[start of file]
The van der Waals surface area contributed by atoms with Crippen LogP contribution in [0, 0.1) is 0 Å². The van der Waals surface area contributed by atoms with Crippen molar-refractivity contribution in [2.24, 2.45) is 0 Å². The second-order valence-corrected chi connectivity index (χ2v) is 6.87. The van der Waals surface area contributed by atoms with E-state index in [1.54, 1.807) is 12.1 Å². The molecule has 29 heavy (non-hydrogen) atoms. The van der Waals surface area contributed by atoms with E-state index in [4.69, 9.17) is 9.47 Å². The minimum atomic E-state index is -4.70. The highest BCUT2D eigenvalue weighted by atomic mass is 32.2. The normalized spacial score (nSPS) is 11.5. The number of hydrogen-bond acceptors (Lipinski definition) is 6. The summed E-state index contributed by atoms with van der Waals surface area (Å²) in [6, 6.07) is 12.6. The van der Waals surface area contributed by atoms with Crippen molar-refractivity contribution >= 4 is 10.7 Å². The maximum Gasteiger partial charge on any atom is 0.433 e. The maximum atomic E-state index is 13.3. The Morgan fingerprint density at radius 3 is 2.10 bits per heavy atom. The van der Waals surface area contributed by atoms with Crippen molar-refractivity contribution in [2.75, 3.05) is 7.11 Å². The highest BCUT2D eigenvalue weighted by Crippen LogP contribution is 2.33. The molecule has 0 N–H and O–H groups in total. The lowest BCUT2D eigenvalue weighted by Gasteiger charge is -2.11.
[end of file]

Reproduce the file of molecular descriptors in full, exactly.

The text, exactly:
The van der Waals surface area contributed by atoms with Crippen LogP contribution in [0, 0.1) is 0 Å². The van der Waals surface area contributed by atoms with Crippen molar-refractivity contribution in [2.24, 2.45) is 0 Å². The second-order valence-corrected chi connectivity index (χ2v) is 6.87. The van der Waals surface area contributed by atoms with E-state index in [1.54, 1.807) is 12.1 Å². The molecule has 29 heavy (non-hydrogen) atoms. The van der Waals surface area contributed by atoms with E-state index in [4.69, 9.17) is 9.47 Å². The minimum atomic E-state index is -4.70. The highest BCUT2D eigenvalue weighted by atomic mass is 32.2. The normalized spacial score (nSPS) is 11.5. The number of hydrogen-bond acceptors (Lipinski definition) is 6. The summed E-state index contributed by atoms with van der Waals surface area (Å²) in [6, 6.07) is 12.6. The van der Waals surface area contributed by atoms with Crippen molar-refractivity contribution >= 4 is 10.7 Å². The maximum Gasteiger partial charge on any atom is 0.433 e. The maximum atomic E-state index is 13.3. The Morgan fingerprint density at radius 3 is 2.10 bits per heavy atom. The van der Waals surface area contributed by atoms with Crippen molar-refractivity contribution in [2.75, 3.05) is 7.11 Å². The highest BCUT2D eigenvalue weighted by Crippen LogP contribution is 2.33. The molecule has 0 N–H and O–H groups in total. The lowest BCUT2D eigenvalue weighted by Gasteiger charge is -2.11.